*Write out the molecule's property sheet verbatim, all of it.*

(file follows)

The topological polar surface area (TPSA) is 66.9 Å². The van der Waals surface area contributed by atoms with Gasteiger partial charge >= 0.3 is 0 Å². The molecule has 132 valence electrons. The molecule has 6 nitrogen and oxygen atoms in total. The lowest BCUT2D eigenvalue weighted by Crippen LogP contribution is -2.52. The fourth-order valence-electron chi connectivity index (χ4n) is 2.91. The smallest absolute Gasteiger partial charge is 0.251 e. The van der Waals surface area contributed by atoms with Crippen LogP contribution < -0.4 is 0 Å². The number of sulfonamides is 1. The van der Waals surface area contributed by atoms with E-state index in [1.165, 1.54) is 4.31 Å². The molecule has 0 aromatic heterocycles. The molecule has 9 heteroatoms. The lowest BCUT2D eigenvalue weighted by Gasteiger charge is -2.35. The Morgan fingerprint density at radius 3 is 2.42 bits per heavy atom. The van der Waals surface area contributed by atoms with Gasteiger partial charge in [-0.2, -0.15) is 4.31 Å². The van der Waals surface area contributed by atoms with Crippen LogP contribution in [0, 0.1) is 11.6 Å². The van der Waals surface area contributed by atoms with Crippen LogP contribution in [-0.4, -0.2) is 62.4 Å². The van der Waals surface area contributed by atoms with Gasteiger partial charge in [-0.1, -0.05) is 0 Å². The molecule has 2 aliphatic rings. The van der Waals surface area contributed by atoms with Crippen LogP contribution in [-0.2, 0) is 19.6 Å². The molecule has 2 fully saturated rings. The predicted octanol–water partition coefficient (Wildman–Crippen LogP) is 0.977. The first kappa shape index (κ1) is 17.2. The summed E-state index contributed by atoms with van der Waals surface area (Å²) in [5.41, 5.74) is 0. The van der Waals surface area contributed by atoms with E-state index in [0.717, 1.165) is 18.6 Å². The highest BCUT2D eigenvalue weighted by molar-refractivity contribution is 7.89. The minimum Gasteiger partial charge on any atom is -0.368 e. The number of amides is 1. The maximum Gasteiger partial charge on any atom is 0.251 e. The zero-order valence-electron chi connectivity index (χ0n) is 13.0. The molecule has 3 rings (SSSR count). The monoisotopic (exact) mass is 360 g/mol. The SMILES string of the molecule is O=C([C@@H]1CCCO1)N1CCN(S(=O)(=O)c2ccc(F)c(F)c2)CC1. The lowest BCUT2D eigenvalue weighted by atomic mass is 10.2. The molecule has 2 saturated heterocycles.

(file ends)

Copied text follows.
The topological polar surface area (TPSA) is 66.9 Å². The van der Waals surface area contributed by atoms with Gasteiger partial charge >= 0.3 is 0 Å². The molecule has 132 valence electrons. The molecule has 6 nitrogen and oxygen atoms in total. The lowest BCUT2D eigenvalue weighted by Crippen LogP contribution is -2.52. The fourth-order valence-electron chi connectivity index (χ4n) is 2.91. The smallest absolute Gasteiger partial charge is 0.251 e. The van der Waals surface area contributed by atoms with Crippen LogP contribution < -0.4 is 0 Å². The number of sulfonamides is 1. The van der Waals surface area contributed by atoms with E-state index in [1.165, 1.54) is 4.31 Å². The molecule has 0 aromatic heterocycles. The molecule has 9 heteroatoms. The lowest BCUT2D eigenvalue weighted by Gasteiger charge is -2.35. The Morgan fingerprint density at radius 3 is 2.42 bits per heavy atom. The van der Waals surface area contributed by atoms with Gasteiger partial charge in [-0.2, -0.15) is 4.31 Å². The van der Waals surface area contributed by atoms with Crippen LogP contribution in [0, 0.1) is 11.6 Å². The van der Waals surface area contributed by atoms with Crippen LogP contribution in [-0.4, -0.2) is 62.4 Å². The van der Waals surface area contributed by atoms with Gasteiger partial charge in [-0.1, -0.05) is 0 Å². The molecule has 2 aliphatic rings. The van der Waals surface area contributed by atoms with Crippen LogP contribution in [-0.2, 0) is 19.6 Å². The molecule has 2 fully saturated rings. The predicted octanol–water partition coefficient (Wildman–Crippen LogP) is 0.977. The first kappa shape index (κ1) is 17.2. The summed E-state index contributed by atoms with van der Waals surface area (Å²) in [5.41, 5.74) is 0. The van der Waals surface area contributed by atoms with E-state index in [0.717, 1.165) is 18.6 Å². The highest BCUT2D eigenvalue weighted by molar-refractivity contribution is 7.89. The minimum Gasteiger partial charge on any atom is -0.368 e. The number of amides is 1. The maximum Gasteiger partial charge on any atom is 0.251 e. The zero-order valence-electron chi connectivity index (χ0n) is 13.0. The molecule has 3 rings (SSSR count). The monoisotopic (exact) mass is 360 g/mol. The SMILES string of the molecule is O=C([C@@H]1CCCO1)N1CCN(S(=O)(=O)c2ccc(F)c(F)c2)CC1. The lowest BCUT2D eigenvalue weighted by atomic mass is 10.2. The molecule has 2 saturated heterocycles.